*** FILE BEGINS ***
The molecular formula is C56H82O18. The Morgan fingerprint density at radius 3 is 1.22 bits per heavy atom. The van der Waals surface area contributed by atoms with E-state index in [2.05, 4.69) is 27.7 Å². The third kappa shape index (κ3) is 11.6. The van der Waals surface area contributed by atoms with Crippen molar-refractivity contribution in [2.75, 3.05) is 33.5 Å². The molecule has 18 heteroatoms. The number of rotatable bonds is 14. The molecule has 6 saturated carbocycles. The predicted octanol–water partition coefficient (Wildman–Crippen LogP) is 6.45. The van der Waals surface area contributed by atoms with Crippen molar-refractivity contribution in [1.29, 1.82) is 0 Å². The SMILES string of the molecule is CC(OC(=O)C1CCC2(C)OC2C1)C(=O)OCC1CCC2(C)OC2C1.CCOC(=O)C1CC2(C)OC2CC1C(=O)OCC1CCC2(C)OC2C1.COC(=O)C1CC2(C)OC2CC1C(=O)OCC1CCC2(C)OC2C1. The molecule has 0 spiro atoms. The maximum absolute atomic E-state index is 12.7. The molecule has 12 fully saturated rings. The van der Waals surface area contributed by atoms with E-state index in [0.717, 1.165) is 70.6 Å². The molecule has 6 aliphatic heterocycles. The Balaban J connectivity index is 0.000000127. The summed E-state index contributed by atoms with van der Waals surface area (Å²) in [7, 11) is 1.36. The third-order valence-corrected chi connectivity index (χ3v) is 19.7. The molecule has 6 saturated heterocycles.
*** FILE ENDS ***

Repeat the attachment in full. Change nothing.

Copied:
The molecular formula is C56H82O18. The Morgan fingerprint density at radius 3 is 1.22 bits per heavy atom. The van der Waals surface area contributed by atoms with E-state index in [2.05, 4.69) is 27.7 Å². The third kappa shape index (κ3) is 11.6. The van der Waals surface area contributed by atoms with Crippen molar-refractivity contribution in [2.75, 3.05) is 33.5 Å². The molecule has 18 heteroatoms. The number of rotatable bonds is 14. The molecule has 6 saturated carbocycles. The predicted octanol–water partition coefficient (Wildman–Crippen LogP) is 6.45. The van der Waals surface area contributed by atoms with Crippen molar-refractivity contribution in [1.29, 1.82) is 0 Å². The SMILES string of the molecule is CC(OC(=O)C1CCC2(C)OC2C1)C(=O)OCC1CCC2(C)OC2C1.CCOC(=O)C1CC2(C)OC2CC1C(=O)OCC1CCC2(C)OC2C1.COC(=O)C1CC2(C)OC2CC1C(=O)OCC1CCC2(C)OC2C1. The molecule has 0 spiro atoms. The maximum absolute atomic E-state index is 12.7. The molecule has 12 fully saturated rings. The van der Waals surface area contributed by atoms with E-state index in [0.717, 1.165) is 70.6 Å². The molecule has 6 aliphatic heterocycles. The Balaban J connectivity index is 0.000000127. The summed E-state index contributed by atoms with van der Waals surface area (Å²) in [7, 11) is 1.36. The third-order valence-corrected chi connectivity index (χ3v) is 19.7. The molecule has 6 saturated heterocycles.